Among the various statements in KSR, the Supreme Court’s criticism of the TSM test was the most unnerving for inventors and patent owners. But subsequent decisions of the Federal Circuit have restored the TSM test, or some modification of it, to near pre-2007 importance in the unpredictable arts. The test is sometimes couched in terms of a test for motivation, where motivation is measured by considering (a) the prior art starting point and the ease with which the starting point could have been modified by one of ordinary skill to achieve the invention and (b) the extent to which one of ordinary skill would have expected the invention to solve the problem at hand. In addition, the test can permit greater leeway for using non-prior art sources to assess the ease with which the modification could have been made. Nevertheless, proof of a sufficient level of motivation remains important in the Federal Circuit’s analysis.
Procter & Gamble Co. v. Teva Pharmaceuticals USA, Inc., 566 F.3d 989 (Fed. Cir. 2009) illustrates the Federal Circuit’s continued and prominent use of motivation as a deciding factor in determining obviousness. The defendant in Proctor & Gamble challenged the validity of P&G’s patent for the compound risedronate, a bisphosphonate used to treat osteoporosis. Bisphosphonates were generally known to be useful for this purpose, but clinical problems prevented their commercialization. P&G’s inventors experimented with hundreds of bisphosphonate compounds without success. They eventually identified risedronate as a promising drug candidate.
The defendant in Procter & Gamble cited a prior art reference listing 36 molecules and argued that one of the molecules, 2-pyr EHDP, was so structurally similar to risedronate that the patentee’s patent claims were invalid for obviousness. The district court disagreed, finding that the reference would not have led a person of ordinary skill to select 2-pyr EHDP, and that, in light of the extremely unpredictable nature of bisphosphonates, a person of ordinary skill would not have been motivated to make the necessary molecular modifications. The defendant appealed.
On appeal the Federal Circuit suggested anew that a patent challenger must show a teaching, suggestion, or motivation to combine in order to show obviousness in an unpredictable art. It said:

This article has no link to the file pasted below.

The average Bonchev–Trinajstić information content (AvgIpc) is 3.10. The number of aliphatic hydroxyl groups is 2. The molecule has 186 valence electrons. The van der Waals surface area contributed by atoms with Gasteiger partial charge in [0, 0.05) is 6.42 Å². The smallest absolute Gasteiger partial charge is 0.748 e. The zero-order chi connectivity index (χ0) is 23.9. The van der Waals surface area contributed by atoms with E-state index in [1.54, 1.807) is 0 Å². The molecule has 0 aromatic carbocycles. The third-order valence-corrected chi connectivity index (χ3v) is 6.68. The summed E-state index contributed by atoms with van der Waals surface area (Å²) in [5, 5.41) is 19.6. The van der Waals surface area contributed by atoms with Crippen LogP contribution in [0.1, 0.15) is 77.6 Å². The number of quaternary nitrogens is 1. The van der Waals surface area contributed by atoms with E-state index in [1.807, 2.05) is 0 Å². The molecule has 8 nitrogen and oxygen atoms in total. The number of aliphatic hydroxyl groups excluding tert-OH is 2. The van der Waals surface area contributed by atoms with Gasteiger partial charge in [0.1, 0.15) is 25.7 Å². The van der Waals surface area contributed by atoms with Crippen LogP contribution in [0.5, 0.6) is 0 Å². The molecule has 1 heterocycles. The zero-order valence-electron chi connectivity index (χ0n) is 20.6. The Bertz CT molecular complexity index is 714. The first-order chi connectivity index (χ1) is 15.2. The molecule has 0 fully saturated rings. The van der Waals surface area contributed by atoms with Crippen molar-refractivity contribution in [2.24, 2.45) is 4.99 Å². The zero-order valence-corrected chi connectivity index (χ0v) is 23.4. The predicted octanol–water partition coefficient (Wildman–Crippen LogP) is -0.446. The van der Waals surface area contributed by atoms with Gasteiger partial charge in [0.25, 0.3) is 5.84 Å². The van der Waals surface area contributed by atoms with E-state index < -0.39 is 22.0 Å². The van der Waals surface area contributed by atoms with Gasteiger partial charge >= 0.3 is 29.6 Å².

A party seeking to invalidate a patent based on obviousness must demonstrate by clear and convincing evidence that a skilled artisan would have been motivated to combine the teachings of the prior art references to achieve the claimed invention … . (Emphasis added). Id. at 994.
The Federal Circuit explained that the Supreme Court had found the TSM test to provide helpful insight as long as it is not applied rigidly and reasoned that “it remains necessary to identify some reason that would have led a chemist to modify a known compound in a particular manner to establish prima facie obviousness of a new claimed compound.” The Federal Circuit affirmed, concluding that the defendant failed to make a prima facie case of obviousness under the TSM test.
The Federal Circuit also rejected the defendant’s argument that the invention was obvious because the reference made it “obvious to try” risedronate. The court said the inventors were required to vary all parameters and try numerous possible choices, and the cited reference gave no guidance as to which parameters were critical and as to which options would succeed. According to the court, patents should not be invalidated on grounds it was obvious “to explore a new technology or general approach that seemed to be a promising field of experimentation, where the prior art gave only general guidance … .” Id. at 996.
The Federal Circuit has not contradicted the Supreme Court’s holdings in KSR and it will continue to reject claims in the unpredictable arts after KSR much as it did before KSR. In In re Kubin, 561 F.3d 1351 (Fed. Cir. 2009), for example, the court held that a “classic biotechnology invention”—polynucleotides encoding a protein—was obvious. Because of the protein’s important role in the human immune response, the court concluded that “one of ordinary skill would have recognized the value of isolating [the protein’s] cDNA and would have been motivated to apply conventional methodologies … to do so.” The court also rejected the inventors’ defense that the examiner had merely shown that the invention was “obvious to try” and not obvious.
In sum, KSR is likely to continue to impose an increased burden on applicants facing obviousness rejections in the PTO, but its impact on outcomes in the federal courts is much less pronounced than some had expected, and that impact will largely be limited to inventions in the predictable arts.